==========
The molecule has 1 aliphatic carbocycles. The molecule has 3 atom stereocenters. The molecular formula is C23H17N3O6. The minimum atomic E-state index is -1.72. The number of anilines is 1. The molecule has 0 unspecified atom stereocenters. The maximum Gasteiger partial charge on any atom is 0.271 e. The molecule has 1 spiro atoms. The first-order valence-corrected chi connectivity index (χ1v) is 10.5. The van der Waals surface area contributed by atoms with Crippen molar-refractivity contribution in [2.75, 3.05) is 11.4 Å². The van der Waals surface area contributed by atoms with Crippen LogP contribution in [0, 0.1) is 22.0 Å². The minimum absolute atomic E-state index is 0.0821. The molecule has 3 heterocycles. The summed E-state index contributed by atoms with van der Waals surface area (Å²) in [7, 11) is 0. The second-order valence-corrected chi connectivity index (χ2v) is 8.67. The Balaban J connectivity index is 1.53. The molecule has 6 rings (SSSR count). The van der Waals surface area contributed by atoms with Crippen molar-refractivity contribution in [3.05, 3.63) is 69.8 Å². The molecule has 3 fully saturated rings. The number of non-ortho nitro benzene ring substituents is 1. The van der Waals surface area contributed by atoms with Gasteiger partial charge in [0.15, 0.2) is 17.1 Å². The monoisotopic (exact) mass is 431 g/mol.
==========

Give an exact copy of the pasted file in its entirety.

The molecule has 1 aliphatic carbocycles. The molecule has 3 atom stereocenters. The molecular formula is C23H17N3O6. The minimum atomic E-state index is -1.72. The number of anilines is 1. The molecule has 0 unspecified atom stereocenters. The maximum Gasteiger partial charge on any atom is 0.271 e. The molecule has 1 spiro atoms. The first-order valence-corrected chi connectivity index (χ1v) is 10.5. The van der Waals surface area contributed by atoms with Crippen molar-refractivity contribution in [2.75, 3.05) is 11.4 Å². The van der Waals surface area contributed by atoms with Crippen LogP contribution in [0, 0.1) is 22.0 Å². The minimum absolute atomic E-state index is 0.0821. The molecule has 3 heterocycles. The summed E-state index contributed by atoms with van der Waals surface area (Å²) in [7, 11) is 0. The second-order valence-corrected chi connectivity index (χ2v) is 8.67. The Balaban J connectivity index is 1.53. The molecule has 6 rings (SSSR count). The van der Waals surface area contributed by atoms with Crippen molar-refractivity contribution in [3.05, 3.63) is 69.8 Å². The molecule has 3 fully saturated rings. The number of non-ortho nitro benzene ring substituents is 1. The van der Waals surface area contributed by atoms with Gasteiger partial charge in [0.15, 0.2) is 17.1 Å². The monoisotopic (exact) mass is 431 g/mol.